I thought Chesapeake Energy Corporation (NYSE:CHK) stock looked tempting heading into first-quarter earnings this month — and I turned out to be right. Eventually. CHK stock actually fell 7.4% on the day of its earnings report after opening positive following a headline beat. But CHK would rally the following day, and gain over 10% over the next few sessions.
Coming out of the quarter, I still see potential upside for CHK stock.
There’s plenty of risk, to be sure, between exposure to oil and natural gas prices and $9 billion-plus in debt. Q1 earnings were helped by hedging gains, which won’t necessarily repeat.
But Chesapeake Energy also doesn’t seem to have received enough credit for its heavier natural gas exposure, where prices actually had improved until a recent dip. The balance sheet has strengthened. And increasingly effective drilling techniques should help production going forward. CHK is getting back to normal, and if energy prices help at all, it could get back to $6 and beyond.
Chesapeake Energy Earnings Were Solid
It’s important to note that Chesapeake Energy’s earnings weren’t quite as strong as headline numbers suggested. Hedging gains exceeded $300 million, and represented 22% of total oil, natural gas and natural gas liquids sales in the quarter.
And there were a few concerns in the numbers. The most notable was that capital spend was higher than expected. That creates some concern given Chesapeake’s debt load and still-lingering questions about its ability to deliver.
But overall, the quarter looked strong. Chesapeake Energy raised full-year production guidance, and continues to see a nice lift coming in the second half. (That increase, of course, will be driven in part by the recent investments.) Production in the Haynesville play, once “left for dead”, has returned. New drilling techniques are working and improving both efficiency and volumes.
CHK stock is a long-term play, to be sure. It will take time to get the balance sheet back to targeted leverage levels. But Q1 earnings, at the least, were a step in the right direction.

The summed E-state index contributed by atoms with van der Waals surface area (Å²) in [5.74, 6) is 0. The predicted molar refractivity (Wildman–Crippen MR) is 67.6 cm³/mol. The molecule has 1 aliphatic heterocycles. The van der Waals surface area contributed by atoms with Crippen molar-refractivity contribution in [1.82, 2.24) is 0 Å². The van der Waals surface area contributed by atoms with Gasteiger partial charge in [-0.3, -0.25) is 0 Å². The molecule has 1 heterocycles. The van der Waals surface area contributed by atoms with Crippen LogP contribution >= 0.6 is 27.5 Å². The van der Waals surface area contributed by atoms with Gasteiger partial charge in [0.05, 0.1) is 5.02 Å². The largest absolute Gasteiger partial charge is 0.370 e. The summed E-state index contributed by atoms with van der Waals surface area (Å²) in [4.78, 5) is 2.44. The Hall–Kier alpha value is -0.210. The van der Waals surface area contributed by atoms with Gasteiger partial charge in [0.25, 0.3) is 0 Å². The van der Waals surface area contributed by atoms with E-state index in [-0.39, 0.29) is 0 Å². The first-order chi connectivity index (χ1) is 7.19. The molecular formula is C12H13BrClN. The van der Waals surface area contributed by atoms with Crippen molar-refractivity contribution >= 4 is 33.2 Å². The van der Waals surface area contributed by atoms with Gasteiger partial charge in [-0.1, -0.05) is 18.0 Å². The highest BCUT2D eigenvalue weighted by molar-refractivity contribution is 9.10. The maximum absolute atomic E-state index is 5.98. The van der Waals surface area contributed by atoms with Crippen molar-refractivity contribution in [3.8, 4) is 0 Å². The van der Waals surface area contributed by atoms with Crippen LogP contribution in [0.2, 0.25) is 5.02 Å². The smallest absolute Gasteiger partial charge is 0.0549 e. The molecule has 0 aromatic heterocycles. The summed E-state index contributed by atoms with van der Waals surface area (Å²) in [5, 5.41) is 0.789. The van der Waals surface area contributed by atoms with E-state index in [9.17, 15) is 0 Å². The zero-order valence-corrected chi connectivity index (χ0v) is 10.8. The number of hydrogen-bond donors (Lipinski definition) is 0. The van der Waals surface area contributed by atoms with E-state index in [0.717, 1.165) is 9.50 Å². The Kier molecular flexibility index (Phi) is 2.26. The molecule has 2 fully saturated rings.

The Long-Term Case For CHK Stock Still Holds
Coming out of the quarter, the long-term case for CHK stock remains intact. Chesapeake Energy still has a lot of work to do in terms of getting production up, and 2017 seems likely to be a negative year in terms of free cash flow. But the balance sheet has been cleaned up, with maturities extended far enough to give the company some breathing room.
From that standpoint, CHK stock simply hasn’t received enough credit this year. Weakened natural gas and crude prices help explain the 21% decline in Chesapeake Energy year-to-date. But support clearly is holding around $5 — not terribly below current levels — and any bounce in energy prices will turn Chesapeake’s debt into leverage to its equity price.
There’s still the question of when and if additional asset sales will be completed, a notable focus of Wall Street analysts. Those assets could further improve the balance sheet, but at the obvious cost of lost production. But, again, Chesapeake Energy at least has time to make those decisions, instead of needing to engage in a “fire sale” process. And as shale technology continues to improve, per-well metrics should improve in tandem.
CHK Stock Looks Good Below $6
From a cash flow standpoint, Chesapeake Energy still is a 2018 play at the earliest in terms of operating based on generated profits. The company continues to target a 2x leverage ratio by 2020, helped by asset sales.
It’s a story that requires patience, and it requires at least some help from oil and natural gas prices. But it’s also a story that’s working so far. It will take some time, and likely some volatility. But CHK stock still has a clear path to upside from here. And if oil and natural gas prices provide just a bit of help, that upside could be substantial.
Chesapeake Energy’s leverage makes it a much better bet on higher energy prices than, say, Exxon Mobil Corporation (NYSE:XOM), which is too hedged for its own good in a higher-priced environment. But what Q1 shows is that even in the current environment, Chesapeake Energy still has a fighting chance.
As of this writing, Vince Martin did not hold a position in any of the aforementioned securities.